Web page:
From Longman Dictionary of Contemporary Englishnightmarenight‧mare /ˈnaɪtmeə $ -mer/ ●●○ noun [countable] 1 DREAMa very frightening dreamnightmare about Years after the accident I still have nightmares about it. a recurring nightmare (=one which you have again and again)2 EXPERIENCE[usually singular] a very difficult, unpleasant, or frightening experience or situation Traffic was a nightmare.nightmare for This has been an absolute nightmare for me and my family.nightmare of (doing) something the nightmare of going through divorce It was every teacher’s worst nightmare (=the worst thing which could have happened). a nightmare journey3 BADsomething terrible that you fear may happen in the futurenightmare of the nightmare of a nuclear warnightmare scenario (=the worst or most frightening situation that you can imagine) —nightmarish adjectiveCOLLOCATIONS – Meaning 2: a very difficult, unpleasant, or frightening experience or situationadjectivesan absolute/complete nightmareThe whole day was an absolute nightmare.a real nightmareThe situation with our neighbours is a real nightmare!the ultimate nightmare (=the worst possible situation)The ultimate nightmare for any parent is to suffer the loss of a child.somebody's worst nightmare (=the worst possible situation)The outbreak of foot and mouth disease was farming's worst nightmare.a long nightmareHow can we bring an end to the long nightmare in the Middle East?a living/waking nightmare (=something extremely bad that happens in your life)Being told I had cancer was a waking nightmare.a logistical nightmare (=something that is very complicated and difficult to organize)Arranging childcare during the summer can be a logistical nightmare.an administrative/bureaucratic nightmare (=something that is very complicated and difficult to keep accurate records of)Dealing with so many new applications for asylum is an administrative nightmare.a personal/private nightmare (=a very bad situation that affects only one person)His personal nightmare began when he was arrested for murder.verbsbe a nightmareThe whole holiday was a nightmare.become/turn into a nightmareTheir honeymoon turned into a nightmare when they were involved in a car accident.a nightmare beginsThe nightmare began when her mother fell ill.a nightmare endsWe just want this nightmare to end!end a nightmareHe longed for something to end the nightmare.a nightmare comes true (=something bad that someone fears actually happens)The company's worst financial nightmare has now come true.nightmare + NOUNthe nightmare scenario (=the worst possible situation)Emergency planners are trying to prepare for this nightmare scenario.a nightmare vision (=a very bad situation that might happen)The book gives us a nightmare vision of a family destroyed by one man's secrets.a nightmare world (=a situation in which everything is bad and there is nothing good)It's hard to understand how people survived the nightmare world of the concentration camps.a nightmare journey/trip (=an extremely unpleasant journey)Commuters are facing a nightmare journey to work due to the tube drivers strike.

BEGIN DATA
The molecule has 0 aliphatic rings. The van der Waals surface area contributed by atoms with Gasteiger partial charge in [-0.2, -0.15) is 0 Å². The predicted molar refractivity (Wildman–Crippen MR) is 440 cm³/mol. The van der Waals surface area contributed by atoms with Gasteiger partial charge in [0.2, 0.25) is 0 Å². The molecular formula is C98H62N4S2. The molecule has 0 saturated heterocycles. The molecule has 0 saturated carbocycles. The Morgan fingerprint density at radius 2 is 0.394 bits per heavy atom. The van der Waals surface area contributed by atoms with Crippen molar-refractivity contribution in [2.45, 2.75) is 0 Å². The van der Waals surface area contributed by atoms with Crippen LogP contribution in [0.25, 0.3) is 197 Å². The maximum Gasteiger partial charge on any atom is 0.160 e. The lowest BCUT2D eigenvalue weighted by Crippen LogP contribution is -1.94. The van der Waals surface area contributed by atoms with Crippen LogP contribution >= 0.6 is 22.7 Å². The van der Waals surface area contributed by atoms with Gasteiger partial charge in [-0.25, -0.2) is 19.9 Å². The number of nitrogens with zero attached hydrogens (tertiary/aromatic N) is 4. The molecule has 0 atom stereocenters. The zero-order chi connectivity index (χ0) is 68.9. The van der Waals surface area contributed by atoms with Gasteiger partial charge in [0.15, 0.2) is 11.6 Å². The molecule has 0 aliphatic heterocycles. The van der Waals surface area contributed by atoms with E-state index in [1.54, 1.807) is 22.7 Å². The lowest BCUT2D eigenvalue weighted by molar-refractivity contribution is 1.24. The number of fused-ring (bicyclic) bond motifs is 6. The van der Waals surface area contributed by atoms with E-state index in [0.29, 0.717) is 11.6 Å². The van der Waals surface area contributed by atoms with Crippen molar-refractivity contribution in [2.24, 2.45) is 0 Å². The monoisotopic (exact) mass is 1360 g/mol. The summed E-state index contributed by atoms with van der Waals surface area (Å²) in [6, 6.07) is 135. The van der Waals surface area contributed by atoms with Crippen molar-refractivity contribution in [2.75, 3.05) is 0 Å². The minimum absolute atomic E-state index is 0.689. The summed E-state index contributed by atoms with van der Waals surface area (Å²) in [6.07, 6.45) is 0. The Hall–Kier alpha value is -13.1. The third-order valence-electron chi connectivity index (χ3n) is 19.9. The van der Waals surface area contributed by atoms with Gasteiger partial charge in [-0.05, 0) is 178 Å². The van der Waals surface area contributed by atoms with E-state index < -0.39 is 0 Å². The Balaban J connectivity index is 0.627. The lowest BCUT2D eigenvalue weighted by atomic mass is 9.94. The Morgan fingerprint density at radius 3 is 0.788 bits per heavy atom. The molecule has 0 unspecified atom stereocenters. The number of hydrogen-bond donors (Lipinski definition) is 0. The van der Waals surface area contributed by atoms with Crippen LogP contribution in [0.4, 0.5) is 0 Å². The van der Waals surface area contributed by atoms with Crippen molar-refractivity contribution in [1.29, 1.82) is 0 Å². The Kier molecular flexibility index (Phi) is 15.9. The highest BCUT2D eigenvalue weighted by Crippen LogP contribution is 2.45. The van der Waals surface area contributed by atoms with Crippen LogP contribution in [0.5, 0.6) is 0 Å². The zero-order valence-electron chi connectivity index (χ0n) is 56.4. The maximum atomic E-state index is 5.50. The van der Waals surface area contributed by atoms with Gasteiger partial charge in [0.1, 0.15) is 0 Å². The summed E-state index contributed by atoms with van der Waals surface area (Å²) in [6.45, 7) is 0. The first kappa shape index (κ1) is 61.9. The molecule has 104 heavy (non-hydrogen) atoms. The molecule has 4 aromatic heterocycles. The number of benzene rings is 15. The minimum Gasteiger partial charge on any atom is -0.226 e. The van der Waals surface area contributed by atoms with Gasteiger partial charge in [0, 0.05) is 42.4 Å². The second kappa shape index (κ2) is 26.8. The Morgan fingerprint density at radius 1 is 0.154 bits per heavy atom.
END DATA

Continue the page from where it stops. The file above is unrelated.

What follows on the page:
Examples from the Corpusnightmare• There is a difference between a bad dream and a nightmare.• The hostages described life in the prison camp as a nightmare of fear and uncertainty.• Starting school can be a nightmare for some children.• Thousands of commuters faced a nightmare journey to work because of the strikes.• In the early hours of the morning, at about three, Stephen jerked awake from a nightmare.• He woke from a nightmare, trembling with fear.• He came awake suddenly, feeling frightened, as if he had had a nightmare.• There were lots of posters and stuffed animals but all of them had a nightmare quality.• Still, Streep and Neeson are wonderful to watch as they show us how easily normality can slip into a nightmare.• The couple's honeymoon turned into a nightmare when Martin suddenly became very ill.• We were stuck in a traffic jam for about four hours - it was a nightmare.• It was a nightmare driving home in the snow.• As the ship went down, people were rushing around in the dark screaming and yelling. It was an absolute nightmare.• The man looked like something from a bad nightmare.• Highway 17 is a commuter nightmare.• An oil spill on this part of the coast is the conservationists' nightmare scenario.• During the trial, she had nightmares.• Years after the accident I still have nightmares about it.• Visions or nightmares for others, but for him daylight events, in full consciousness.have nightmares• Other children act out in school and have nightmares, the parents say.• If he slept he might have nightmares about Will and Chessie.• I was going to have nightmares for weeks.• He didn't want me to have nightmares, he said.• But after that, I started to have nightmares.• But now I knew I would have nightmares all night: Did I give one little child too much?nightmare of (doing) something• Everything had been reduced to chance, a nightmare of numbers and probabilities.• A nightmare of wilt and mildew, of fungus and blackspot.• We've all had nightmares of falling.• I still shudder recalling the recurring nightmare of Tuesdays, when we went to the art house to lay out the paper.• That still wouldn't solve the problem of that nightmare of an interview, though, would it?• The nightmare of being wrongly accused and convicted of a crime certainly sends shivers down my spine.• The ultimate nightmare of almost every man is to witness helplessly the rape of his wife.• Urban nightmare of the past Small towns were overrun, new towns created.nightmare of• the nightmare of cancerOrigin nightmare (1200-1300) night + mare “evil spirit” ((11-18 centuries)) (from Old English)